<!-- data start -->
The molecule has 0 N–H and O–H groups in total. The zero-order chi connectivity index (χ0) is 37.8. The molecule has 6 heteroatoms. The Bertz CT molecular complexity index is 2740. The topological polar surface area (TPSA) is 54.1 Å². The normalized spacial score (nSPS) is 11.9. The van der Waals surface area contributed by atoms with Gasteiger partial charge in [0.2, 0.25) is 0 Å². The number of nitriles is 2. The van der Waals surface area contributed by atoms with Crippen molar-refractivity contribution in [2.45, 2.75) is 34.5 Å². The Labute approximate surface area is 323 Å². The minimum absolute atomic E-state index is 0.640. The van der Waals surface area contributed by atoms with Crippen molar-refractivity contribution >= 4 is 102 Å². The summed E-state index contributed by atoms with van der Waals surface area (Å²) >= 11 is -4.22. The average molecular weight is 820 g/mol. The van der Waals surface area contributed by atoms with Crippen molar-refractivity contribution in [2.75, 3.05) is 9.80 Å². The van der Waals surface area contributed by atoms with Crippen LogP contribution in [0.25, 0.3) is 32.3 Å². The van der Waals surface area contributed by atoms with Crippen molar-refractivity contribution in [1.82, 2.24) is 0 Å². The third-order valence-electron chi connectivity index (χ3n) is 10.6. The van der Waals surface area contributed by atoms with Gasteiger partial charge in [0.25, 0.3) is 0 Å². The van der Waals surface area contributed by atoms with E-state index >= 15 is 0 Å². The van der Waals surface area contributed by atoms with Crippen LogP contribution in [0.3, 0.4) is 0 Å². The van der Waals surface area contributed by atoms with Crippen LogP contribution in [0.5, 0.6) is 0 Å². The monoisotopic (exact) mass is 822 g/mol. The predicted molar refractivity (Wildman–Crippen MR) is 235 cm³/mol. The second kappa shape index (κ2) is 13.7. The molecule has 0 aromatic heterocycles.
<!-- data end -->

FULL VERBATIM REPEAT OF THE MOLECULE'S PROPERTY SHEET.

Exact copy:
The molecule has 0 N–H and O–H groups in total. The zero-order chi connectivity index (χ0) is 37.8. The molecule has 6 heteroatoms. The Bertz CT molecular complexity index is 2740. The topological polar surface area (TPSA) is 54.1 Å². The normalized spacial score (nSPS) is 11.9. The van der Waals surface area contributed by atoms with Gasteiger partial charge in [0.2, 0.25) is 0 Å². The number of nitriles is 2. The van der Waals surface area contributed by atoms with Crippen molar-refractivity contribution in [2.45, 2.75) is 34.5 Å². The Labute approximate surface area is 323 Å². The minimum absolute atomic E-state index is 0.640. The van der Waals surface area contributed by atoms with Crippen molar-refractivity contribution >= 4 is 102 Å². The summed E-state index contributed by atoms with van der Waals surface area (Å²) >= 11 is -4.22. The average molecular weight is 820 g/mol. The van der Waals surface area contributed by atoms with Crippen molar-refractivity contribution in [2.75, 3.05) is 9.80 Å². The van der Waals surface area contributed by atoms with Crippen LogP contribution in [0.25, 0.3) is 32.3 Å². The van der Waals surface area contributed by atoms with Crippen molar-refractivity contribution in [1.82, 2.24) is 0 Å². The third-order valence-electron chi connectivity index (χ3n) is 10.6. The van der Waals surface area contributed by atoms with Gasteiger partial charge in [0.25, 0.3) is 0 Å². The van der Waals surface area contributed by atoms with E-state index >= 15 is 0 Å². The van der Waals surface area contributed by atoms with Crippen LogP contribution in [0.3, 0.4) is 0 Å². The van der Waals surface area contributed by atoms with Crippen LogP contribution in [0.5, 0.6) is 0 Å². The monoisotopic (exact) mass is 822 g/mol. The predicted molar refractivity (Wildman–Crippen MR) is 235 cm³/mol. The second kappa shape index (κ2) is 13.7. The molecule has 0 aromatic heterocycles.